a. Unqualified in extent or degree; total: absolute silence.
b. Not limited by restrictions or exceptions: an absolute right.
c. Being fully such; utter: an absolute fool.
d. Unconstrained by constitutional or other provisions: an absolute ruler.
- Not mixed; pure: absolute oxygen.
- Not to be doubted or questioned; positive: absolute proof.
a. Of, relating to, or being a word, phrase, or construction that is isolated syntactically from the rest of a sentence, as the referee having finally arrived in The referee having finally arrived, the game began.
b. Of, relating to, or being a transitive verb when its object is implied but not stated. For example, inspires in We have a teacher who inspires is an absolute verb.
c. Of, relating to, or being an adjective or pronoun that stands alone when the noun it modifies is being implied but not stated. For example, in Theirs were the best, theirs is an absolute pronoun and best is an absolute adjective.
a. Relating to measurements or units of measurement derived from fundamental units of length, mass, and time.
b. Relating to absolute temperature.
- Law Complete and unconditional; final: an absolute divorce.
- Something that is absolute.
- Absolute Philosophy
a. Something regarded as the ultimate and transcendent basis of all thought and being. Used with the.
b. Something regarded as exceeding or transcending everything else to the point of being independent and unrelated.
Origin of absolute
Middle English absolut from
Latin absolūtus unrestricted past participle of absolvere to absolve ab- away
; see ab- 1
. solvere to loosen
; see leu-
in Indo-European roots.
Usage Note: An absolute term denotes a property that a thing either can or cannot have. Such terms include absolute itself, chief, complete, perfect, prime, unique, and mathematical terms such as equal and parallel. By strict logic, absolute terms cannot be compared, as by more and most, or used with an intensive modifier, such as very or so. Something either is complete or it isn't—it cannot be more complete than something else. Consequently, sentences such as He wanted to make his record collection more complete, and You can improve the sketch by making the lines more perpendicular, are often criticized as illogical. Such criticism confuses pure logic or a mathematical ideal with the rough approximations that are frequently needed in ordinary language. Certainly in some contexts we should use words strictly logically; otherwise teaching mathematics would be impossible. But we often think in terms of a scale or continuum rather than in clearly marked either/or categories. Thus, we may think of a statement as either logically true or false, but we also know that there are degrees of truthfulness and falsehood. Similarly, there may be degrees of completeness to a record collection, and some lines may be more perpendicular—that is, they may more nearly approximate mathematical perpendicularity—than other lines. See Usage Note at equal. See Usage Note at unique.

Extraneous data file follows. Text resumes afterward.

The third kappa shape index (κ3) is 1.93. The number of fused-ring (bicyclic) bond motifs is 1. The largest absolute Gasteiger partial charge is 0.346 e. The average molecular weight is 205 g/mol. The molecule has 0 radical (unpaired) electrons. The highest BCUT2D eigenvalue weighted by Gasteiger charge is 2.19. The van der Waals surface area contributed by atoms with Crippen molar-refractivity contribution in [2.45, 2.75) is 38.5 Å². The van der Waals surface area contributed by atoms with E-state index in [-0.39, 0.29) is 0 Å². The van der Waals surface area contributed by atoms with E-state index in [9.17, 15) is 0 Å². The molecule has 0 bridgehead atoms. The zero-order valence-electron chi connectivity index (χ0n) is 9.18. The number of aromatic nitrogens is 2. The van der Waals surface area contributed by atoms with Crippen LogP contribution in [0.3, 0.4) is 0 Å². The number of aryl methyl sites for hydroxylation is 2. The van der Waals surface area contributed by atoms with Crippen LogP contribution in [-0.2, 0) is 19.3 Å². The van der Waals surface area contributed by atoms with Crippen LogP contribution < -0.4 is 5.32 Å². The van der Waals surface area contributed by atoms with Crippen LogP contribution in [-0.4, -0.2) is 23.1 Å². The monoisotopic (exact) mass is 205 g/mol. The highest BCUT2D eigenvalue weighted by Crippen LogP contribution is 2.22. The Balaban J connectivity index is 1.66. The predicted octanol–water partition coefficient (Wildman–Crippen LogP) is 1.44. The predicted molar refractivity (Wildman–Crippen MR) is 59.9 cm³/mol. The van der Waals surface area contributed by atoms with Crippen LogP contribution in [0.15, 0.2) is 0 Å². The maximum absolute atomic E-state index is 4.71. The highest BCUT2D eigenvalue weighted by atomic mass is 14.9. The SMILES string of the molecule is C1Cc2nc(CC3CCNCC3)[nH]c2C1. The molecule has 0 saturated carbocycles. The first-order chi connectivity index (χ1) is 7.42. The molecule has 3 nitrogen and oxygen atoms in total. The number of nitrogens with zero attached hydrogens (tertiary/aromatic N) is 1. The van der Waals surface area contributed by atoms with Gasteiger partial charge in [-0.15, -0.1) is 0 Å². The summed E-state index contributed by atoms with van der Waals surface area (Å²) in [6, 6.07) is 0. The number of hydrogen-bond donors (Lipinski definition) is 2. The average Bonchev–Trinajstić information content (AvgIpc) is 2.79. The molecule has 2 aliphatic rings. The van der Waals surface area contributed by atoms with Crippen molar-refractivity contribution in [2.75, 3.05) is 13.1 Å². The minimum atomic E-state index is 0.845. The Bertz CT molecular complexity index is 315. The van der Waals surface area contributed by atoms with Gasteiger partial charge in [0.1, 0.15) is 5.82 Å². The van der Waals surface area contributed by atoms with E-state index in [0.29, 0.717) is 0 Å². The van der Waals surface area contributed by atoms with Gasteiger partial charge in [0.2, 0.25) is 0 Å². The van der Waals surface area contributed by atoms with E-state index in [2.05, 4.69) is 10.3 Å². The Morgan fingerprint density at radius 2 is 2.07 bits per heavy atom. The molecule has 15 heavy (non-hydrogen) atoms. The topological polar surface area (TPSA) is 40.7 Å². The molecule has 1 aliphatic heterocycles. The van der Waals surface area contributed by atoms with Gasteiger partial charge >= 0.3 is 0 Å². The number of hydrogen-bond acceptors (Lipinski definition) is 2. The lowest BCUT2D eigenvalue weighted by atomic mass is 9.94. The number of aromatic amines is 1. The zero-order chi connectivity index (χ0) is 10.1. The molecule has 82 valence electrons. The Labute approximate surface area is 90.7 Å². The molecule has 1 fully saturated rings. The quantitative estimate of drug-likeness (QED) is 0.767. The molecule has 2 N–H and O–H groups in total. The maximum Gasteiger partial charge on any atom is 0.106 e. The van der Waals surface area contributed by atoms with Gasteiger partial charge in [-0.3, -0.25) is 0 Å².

(comparative more absolute or absoluter, superlative most absolute or absolutest)
- (archaic) Complete in itself; perfect. [First attested around 1350 to 1470.]
- (grammar) Not immediately dependent on the other parts of the sentence; as[First attested around 1350 to 1470.]
- (of a case form) syntactically connected to the rest of the sentence in an atypical manner; ablative absolute; nominative absolute; genitive absolute; accusative absolute. [First attested around 1350 to 1470.]
- standing by itself in a loose syntactical connection, and qualifying the sentence as a whole rather than any single word in it. [First attested around 1350 to 1470.]
- Anyhow in 'anyhow, I made it home' is an absolute.
- (of an adjective or possessive pronoun) lacking a modified substantive. [First attested around 1350 to 1470.]
- Hungry in 'Feed the hungry.'
- (comparative, superlative) expressing a relative term without a definite comparison.'[First attested around 1350 to 1470.]
- Older in 'An older person should be treated with respect.
- having no direct object. [First attested around 1350 to 1470.]
- Kill in 'If looks could kill...'